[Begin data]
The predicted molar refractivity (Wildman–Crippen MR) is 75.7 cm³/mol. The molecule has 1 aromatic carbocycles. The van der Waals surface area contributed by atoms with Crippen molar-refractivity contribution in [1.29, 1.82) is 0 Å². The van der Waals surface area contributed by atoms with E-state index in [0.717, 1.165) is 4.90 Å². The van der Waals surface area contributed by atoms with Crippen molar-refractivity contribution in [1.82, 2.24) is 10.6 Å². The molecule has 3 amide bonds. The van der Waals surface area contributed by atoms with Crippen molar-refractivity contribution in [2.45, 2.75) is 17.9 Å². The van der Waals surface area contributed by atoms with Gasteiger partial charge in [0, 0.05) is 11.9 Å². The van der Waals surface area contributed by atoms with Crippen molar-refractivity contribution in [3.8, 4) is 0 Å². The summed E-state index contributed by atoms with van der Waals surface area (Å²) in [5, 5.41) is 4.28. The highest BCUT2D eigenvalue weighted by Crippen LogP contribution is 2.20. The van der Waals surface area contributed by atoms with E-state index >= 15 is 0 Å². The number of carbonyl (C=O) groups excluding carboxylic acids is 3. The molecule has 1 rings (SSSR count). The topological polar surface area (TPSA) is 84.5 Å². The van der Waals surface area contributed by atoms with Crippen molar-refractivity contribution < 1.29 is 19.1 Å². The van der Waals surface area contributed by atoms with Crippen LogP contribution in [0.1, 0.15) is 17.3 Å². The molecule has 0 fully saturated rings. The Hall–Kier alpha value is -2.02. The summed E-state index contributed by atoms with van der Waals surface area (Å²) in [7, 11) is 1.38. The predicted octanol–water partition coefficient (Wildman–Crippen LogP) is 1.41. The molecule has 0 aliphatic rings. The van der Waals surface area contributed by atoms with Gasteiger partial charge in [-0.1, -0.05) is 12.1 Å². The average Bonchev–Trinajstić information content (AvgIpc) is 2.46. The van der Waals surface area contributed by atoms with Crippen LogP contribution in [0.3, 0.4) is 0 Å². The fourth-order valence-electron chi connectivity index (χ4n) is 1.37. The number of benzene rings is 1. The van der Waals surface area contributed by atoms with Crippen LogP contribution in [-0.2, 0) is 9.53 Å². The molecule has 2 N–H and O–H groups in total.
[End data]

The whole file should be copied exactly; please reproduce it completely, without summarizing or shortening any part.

The predicted molar refractivity (Wildman–Crippen MR) is 75.7 cm³/mol. The molecule has 1 aromatic carbocycles. The van der Waals surface area contributed by atoms with Crippen molar-refractivity contribution in [1.29, 1.82) is 0 Å². The van der Waals surface area contributed by atoms with E-state index in [0.717, 1.165) is 4.90 Å². The van der Waals surface area contributed by atoms with Crippen molar-refractivity contribution in [1.82, 2.24) is 10.6 Å². The molecule has 3 amide bonds. The van der Waals surface area contributed by atoms with Crippen molar-refractivity contribution in [2.45, 2.75) is 17.9 Å². The van der Waals surface area contributed by atoms with Gasteiger partial charge in [0, 0.05) is 11.9 Å². The van der Waals surface area contributed by atoms with Crippen molar-refractivity contribution in [3.8, 4) is 0 Å². The summed E-state index contributed by atoms with van der Waals surface area (Å²) in [5, 5.41) is 4.28. The highest BCUT2D eigenvalue weighted by Crippen LogP contribution is 2.20. The van der Waals surface area contributed by atoms with E-state index >= 15 is 0 Å². The number of carbonyl (C=O) groups excluding carboxylic acids is 3. The molecule has 1 rings (SSSR count). The topological polar surface area (TPSA) is 84.5 Å². The van der Waals surface area contributed by atoms with Crippen molar-refractivity contribution < 1.29 is 19.1 Å². The van der Waals surface area contributed by atoms with Crippen LogP contribution in [0.1, 0.15) is 17.3 Å². The molecule has 0 fully saturated rings. The Hall–Kier alpha value is -2.02. The summed E-state index contributed by atoms with van der Waals surface area (Å²) in [7, 11) is 1.38. The predicted octanol–water partition coefficient (Wildman–Crippen LogP) is 1.41. The molecule has 0 aliphatic rings. The van der Waals surface area contributed by atoms with Gasteiger partial charge in [-0.1, -0.05) is 12.1 Å². The average Bonchev–Trinajstić information content (AvgIpc) is 2.46. The van der Waals surface area contributed by atoms with Crippen LogP contribution in [0.3, 0.4) is 0 Å². The fourth-order valence-electron chi connectivity index (χ4n) is 1.37. The number of benzene rings is 1. The van der Waals surface area contributed by atoms with Crippen LogP contribution in [-0.2, 0) is 9.53 Å². The molecule has 2 N–H and O–H groups in total.